Since the late twentieth century, most European societies turned into immigration societies. An immigration society underlies a multiform and complex social and cultural process, becoming increasingly differentiated and leading to an acceleration of changes in social structures and forms of life. This development caused cultural anxiety and mental stress for many people. The widespread skepticism about lowly qualified immigrants, especially from Muslim countries, was enforced by Thilo Sarrazin’s anti-Islamic bestseller ‘Deutschland schafft sich ab’ (‘Germany Is Doing Away With Itself‘), published in 2010. Against the background of ambiguities and uncertainties as well as a growing readiness for outrage deriving from many other reasons, too, the so-called Sarrazin debate revealed far-reaching, deep socio-political divides and tensions within the German immigration society. At the same time, police uncovered long-lasting anti-immigrant terrorism against Muslim immigrants. The German murderers obviously understood their actions ideologically as a form of self-defense against the threat of Islamic transformation of immigrant societies in Europe.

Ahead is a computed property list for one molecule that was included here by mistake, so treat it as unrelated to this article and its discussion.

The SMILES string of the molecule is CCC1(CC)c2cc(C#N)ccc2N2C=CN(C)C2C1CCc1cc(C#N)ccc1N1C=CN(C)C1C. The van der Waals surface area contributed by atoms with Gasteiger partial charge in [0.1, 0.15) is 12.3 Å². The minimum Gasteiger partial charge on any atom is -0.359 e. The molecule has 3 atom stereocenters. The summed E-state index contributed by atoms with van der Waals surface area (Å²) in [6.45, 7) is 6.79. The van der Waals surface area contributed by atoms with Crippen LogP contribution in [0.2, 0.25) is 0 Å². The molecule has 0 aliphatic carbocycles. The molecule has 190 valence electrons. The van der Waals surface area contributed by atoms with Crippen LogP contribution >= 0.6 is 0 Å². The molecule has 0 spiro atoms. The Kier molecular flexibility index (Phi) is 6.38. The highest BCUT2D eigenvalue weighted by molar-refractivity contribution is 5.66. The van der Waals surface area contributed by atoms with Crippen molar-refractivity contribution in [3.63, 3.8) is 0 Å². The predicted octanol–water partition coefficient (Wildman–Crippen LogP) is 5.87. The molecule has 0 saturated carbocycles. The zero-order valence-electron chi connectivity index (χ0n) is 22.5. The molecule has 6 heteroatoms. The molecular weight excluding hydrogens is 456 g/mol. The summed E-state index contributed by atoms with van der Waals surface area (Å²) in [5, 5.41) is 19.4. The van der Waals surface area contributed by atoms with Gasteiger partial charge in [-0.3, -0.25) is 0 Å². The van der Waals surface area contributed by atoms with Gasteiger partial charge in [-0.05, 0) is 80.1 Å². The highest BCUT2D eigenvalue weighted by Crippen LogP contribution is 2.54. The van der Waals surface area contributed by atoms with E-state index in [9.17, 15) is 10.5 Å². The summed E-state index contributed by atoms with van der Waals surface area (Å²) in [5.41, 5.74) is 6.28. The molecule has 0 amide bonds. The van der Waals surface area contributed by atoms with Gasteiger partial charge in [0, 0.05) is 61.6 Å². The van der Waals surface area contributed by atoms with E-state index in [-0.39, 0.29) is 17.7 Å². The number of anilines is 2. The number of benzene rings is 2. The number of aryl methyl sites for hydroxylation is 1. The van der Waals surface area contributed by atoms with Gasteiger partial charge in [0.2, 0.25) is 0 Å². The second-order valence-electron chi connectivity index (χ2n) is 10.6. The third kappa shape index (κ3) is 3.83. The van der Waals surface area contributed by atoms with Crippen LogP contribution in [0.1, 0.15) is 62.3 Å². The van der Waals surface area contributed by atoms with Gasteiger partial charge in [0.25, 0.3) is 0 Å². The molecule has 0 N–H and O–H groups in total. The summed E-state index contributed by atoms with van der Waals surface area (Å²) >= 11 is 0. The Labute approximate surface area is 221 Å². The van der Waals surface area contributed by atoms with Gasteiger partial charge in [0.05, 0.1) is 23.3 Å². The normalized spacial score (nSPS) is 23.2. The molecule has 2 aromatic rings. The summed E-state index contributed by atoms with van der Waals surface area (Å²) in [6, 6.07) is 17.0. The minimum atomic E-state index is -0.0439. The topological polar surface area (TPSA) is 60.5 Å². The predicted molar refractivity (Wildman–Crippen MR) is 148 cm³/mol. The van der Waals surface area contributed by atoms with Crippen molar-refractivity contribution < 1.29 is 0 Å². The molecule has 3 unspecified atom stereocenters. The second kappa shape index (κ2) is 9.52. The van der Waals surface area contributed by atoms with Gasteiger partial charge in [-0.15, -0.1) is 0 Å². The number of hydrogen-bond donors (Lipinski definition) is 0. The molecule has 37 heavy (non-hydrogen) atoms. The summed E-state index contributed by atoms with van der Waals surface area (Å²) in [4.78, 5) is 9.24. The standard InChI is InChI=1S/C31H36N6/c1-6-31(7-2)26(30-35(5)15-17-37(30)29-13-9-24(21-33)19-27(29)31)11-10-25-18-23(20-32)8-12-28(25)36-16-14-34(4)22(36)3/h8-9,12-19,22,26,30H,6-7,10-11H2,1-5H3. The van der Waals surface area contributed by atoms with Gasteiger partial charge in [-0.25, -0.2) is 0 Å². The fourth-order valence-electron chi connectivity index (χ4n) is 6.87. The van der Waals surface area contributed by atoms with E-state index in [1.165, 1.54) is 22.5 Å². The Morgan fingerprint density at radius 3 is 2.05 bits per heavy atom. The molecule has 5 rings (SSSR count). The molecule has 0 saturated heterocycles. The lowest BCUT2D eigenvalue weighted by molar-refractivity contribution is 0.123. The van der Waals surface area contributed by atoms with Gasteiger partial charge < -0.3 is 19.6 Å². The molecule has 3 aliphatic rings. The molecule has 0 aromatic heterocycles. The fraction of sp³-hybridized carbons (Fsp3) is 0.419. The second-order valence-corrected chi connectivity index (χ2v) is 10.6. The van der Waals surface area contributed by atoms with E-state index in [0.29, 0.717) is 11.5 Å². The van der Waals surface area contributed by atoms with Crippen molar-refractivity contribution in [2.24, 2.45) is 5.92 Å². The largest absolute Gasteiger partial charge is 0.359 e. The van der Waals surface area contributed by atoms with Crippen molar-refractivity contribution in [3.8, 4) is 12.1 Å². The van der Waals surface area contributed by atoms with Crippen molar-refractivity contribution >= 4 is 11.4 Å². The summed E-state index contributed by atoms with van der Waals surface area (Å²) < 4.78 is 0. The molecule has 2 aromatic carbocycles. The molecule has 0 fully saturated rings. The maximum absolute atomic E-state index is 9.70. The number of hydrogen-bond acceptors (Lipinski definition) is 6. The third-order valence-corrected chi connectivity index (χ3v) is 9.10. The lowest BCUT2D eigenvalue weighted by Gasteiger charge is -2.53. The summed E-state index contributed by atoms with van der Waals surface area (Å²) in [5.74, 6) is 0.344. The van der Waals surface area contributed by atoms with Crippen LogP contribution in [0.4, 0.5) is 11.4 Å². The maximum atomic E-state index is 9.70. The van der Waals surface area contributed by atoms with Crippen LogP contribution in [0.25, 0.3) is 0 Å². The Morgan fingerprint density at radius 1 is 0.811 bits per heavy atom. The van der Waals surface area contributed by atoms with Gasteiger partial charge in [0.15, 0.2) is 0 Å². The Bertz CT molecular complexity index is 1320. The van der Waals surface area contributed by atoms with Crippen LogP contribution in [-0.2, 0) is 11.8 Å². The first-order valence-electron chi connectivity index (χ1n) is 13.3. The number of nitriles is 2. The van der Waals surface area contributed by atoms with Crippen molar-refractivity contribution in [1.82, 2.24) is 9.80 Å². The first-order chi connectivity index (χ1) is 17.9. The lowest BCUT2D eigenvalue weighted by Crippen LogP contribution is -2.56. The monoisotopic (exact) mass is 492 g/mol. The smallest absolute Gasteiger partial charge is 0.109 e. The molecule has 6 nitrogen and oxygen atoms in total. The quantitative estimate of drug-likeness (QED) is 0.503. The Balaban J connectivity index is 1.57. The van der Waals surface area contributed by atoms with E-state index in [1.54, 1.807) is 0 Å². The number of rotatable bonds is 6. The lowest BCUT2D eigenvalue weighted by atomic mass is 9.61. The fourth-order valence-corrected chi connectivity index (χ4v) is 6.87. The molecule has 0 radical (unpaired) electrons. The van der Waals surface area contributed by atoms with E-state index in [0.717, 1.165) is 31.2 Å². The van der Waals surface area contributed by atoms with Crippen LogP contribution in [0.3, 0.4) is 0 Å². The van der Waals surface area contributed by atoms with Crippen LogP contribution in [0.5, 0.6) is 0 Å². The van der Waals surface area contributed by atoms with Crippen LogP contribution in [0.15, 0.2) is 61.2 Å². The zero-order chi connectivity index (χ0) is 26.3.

This article is in German / Dieser Artikel ist auf Deutsch.